What will Hilton Head be like in twenty years?
A newly adopted vision for the island is taking the first steps toward change, but some residents still aren't on board with the plan.
Hilton Head Town Council unanimously adopted a vision and strategic action plan for the island at its Tuesday meeting without much discussion, with Mayor David Bennett absent.
The vision was created to help guide decision-making and lead the island toward a "preferred future" that was developed after two dozen workshops, more than 2,500 responses to a community-wide survey and two think tank sessions over the last year.
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Future IQ, a Minnesota-based company, was brought on to assist with the project, and, according to its contract with the town, was paid $165,000.
How will the island change?
It's difficult to pinpoint specific ways Hilton Head may change, because the town has not yet decided how to "take the vision we've adopted and implement it," said Emily Sparks, project lead.
The more than 60-page action plan approved by council does include a "community vision statement" with some concrete examples.
The vision statement in the report includes a future that has:
▪ younger and more ethnically diverse citizens and a multi-lingual community;
▪ more integrated and accessible communities;
▪ a broader range of incomes on the island, with "a lower median income making the island more accessible;"
▪ Increased employment, and more teaching opportunities and schools;
▪ year-round tourism that "embraces both cultural and eco-tourism;"
▪ a historical district that encourages a "'downtown/town center' environment and enhanced walkability;"
▪ more mass transit and environmentally friendly transportation, such as water taxis;
▪ "enhanced environmental quality," with a main island sewer system, renewable energy infrastructure and more green space.
Sparks said these statements "would oversimplify where we want to go," because the vision is meant to be a tool to guide future decision-making.
Specifics of the plan
Out of four scenarios for the future, residents ultimately chose one called "reinventing sustainability ... again." That future will be guided by a few principles, such as:
▪ adopting an "ideal of excellence;"
▪ creating a "renewable energy framework;"
▪ becoming relevant to young professionals and having a "healthy aging economy;"
▪ creating a "diversity of recreational, arts and 'quality of life' offerings;"
▪ building trust among the community;
▪ becoming a "regional player" and strengthening the "Bluffton connection;"
▪ having "right-sized neighborhoods" and "regional transportation systems"
The island's visioning initiative began in 2016 when the town made developing a long-range vision a town priority, according to the vision and strategic action plan report. The visioning process remains a top priority for 2018.
In February 2017, the town created a committee to develop the vision. That committee was formally dissolved at Tuesday's meeting.
Town Council also unanimously approved directing the Public Planning Committee and town staff to develop a process to guide phase two of the vision process.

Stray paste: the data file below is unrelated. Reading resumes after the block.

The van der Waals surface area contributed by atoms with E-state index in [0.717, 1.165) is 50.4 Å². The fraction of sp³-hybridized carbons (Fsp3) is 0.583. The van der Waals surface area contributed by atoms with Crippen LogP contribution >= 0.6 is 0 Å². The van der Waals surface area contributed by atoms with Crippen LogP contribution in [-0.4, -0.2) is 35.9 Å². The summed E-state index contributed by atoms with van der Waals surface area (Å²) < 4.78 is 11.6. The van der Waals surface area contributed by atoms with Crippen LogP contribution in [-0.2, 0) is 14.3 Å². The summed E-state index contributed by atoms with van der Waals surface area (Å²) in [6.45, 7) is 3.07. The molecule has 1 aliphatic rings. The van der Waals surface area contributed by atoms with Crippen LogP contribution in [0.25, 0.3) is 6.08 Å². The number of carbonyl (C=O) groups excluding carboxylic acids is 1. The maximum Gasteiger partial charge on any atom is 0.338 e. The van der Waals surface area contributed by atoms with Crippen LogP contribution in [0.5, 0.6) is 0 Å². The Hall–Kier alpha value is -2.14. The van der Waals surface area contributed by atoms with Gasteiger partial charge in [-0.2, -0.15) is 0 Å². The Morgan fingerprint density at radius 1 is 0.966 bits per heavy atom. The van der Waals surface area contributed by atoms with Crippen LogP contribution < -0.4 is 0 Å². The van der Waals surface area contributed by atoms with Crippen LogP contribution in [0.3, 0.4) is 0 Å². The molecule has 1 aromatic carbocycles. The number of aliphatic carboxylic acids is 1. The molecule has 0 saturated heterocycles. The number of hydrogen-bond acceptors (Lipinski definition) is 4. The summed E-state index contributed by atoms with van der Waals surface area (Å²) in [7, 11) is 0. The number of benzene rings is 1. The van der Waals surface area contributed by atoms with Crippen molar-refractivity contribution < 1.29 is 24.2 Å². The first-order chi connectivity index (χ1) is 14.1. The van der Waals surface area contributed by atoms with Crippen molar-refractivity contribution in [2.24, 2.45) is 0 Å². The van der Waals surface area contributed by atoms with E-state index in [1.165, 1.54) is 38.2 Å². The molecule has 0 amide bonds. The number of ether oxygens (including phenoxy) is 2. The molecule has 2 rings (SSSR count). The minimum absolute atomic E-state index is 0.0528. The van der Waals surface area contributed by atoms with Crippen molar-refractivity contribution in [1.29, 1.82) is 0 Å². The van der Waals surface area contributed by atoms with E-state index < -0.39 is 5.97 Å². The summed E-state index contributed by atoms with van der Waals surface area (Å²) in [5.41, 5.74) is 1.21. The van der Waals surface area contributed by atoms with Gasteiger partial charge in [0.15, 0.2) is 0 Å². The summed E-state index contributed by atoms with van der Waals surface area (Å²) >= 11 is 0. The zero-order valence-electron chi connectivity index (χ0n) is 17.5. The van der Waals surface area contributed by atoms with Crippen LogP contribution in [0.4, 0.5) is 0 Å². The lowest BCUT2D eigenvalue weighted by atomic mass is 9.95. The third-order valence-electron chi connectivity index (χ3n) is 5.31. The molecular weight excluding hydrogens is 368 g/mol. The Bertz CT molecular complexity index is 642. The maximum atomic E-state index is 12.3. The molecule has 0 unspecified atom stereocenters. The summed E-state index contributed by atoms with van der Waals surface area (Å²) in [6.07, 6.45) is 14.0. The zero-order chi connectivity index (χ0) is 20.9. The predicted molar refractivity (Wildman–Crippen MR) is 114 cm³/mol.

"The vision has been a year's effort, and it's really only 40 percent complete," said council member David Ames at Tuesday's meeting. "The 60 percent is the next phase that actually depicts what the vision is in terms of bricks and mortar and ideas."
Sparks said it's unclear what phase two is at this time.
Why it's controversial
Some residents have been critical of the visioning process.
One of those residents is Cynthia Cornelssen, who said Wednesday she does not want to see the island change, and felt the "vision" was predetermined.
"(Charles) Fraser had a vision and that's why people move here," she said. "Why do they want to fix something that isn't broken? It's worked this way for all these years. ... It's not a joke when people say we're turning into Myrtle Beach. It's coming."
Others have praised the process as a positive step forward for the community.
"How cool is it that Hilton Head, a world-class destination resort and residential community, is thinking pro-actively about our future?" a resident said in a letter to the editor in December. "The world around us is rapidly changing, and for Hilton Head to remain world-class, we must be proactive in planning for our future."
When the vision and strategic action plan was first presented by the consultant, David Beurle, in February, he said the town faced several obstacles to achieving the preferred future determined by the visioning process. One obstacle, he said, is that residents can be "hypercritical" and can't engage in civic or civil dialogue.
There are also "deep levels of distrust" in the community, he said.
One facet of that distrust is between those who live in gated communities and feel threatened by change, Beurle said, and those who do not and want change.
There is also an “existential crisis” happening in the Gullah Geechee community, he said.
Beurle recommended at the time that residents who did not want change and those who did attempt to reach a compromise.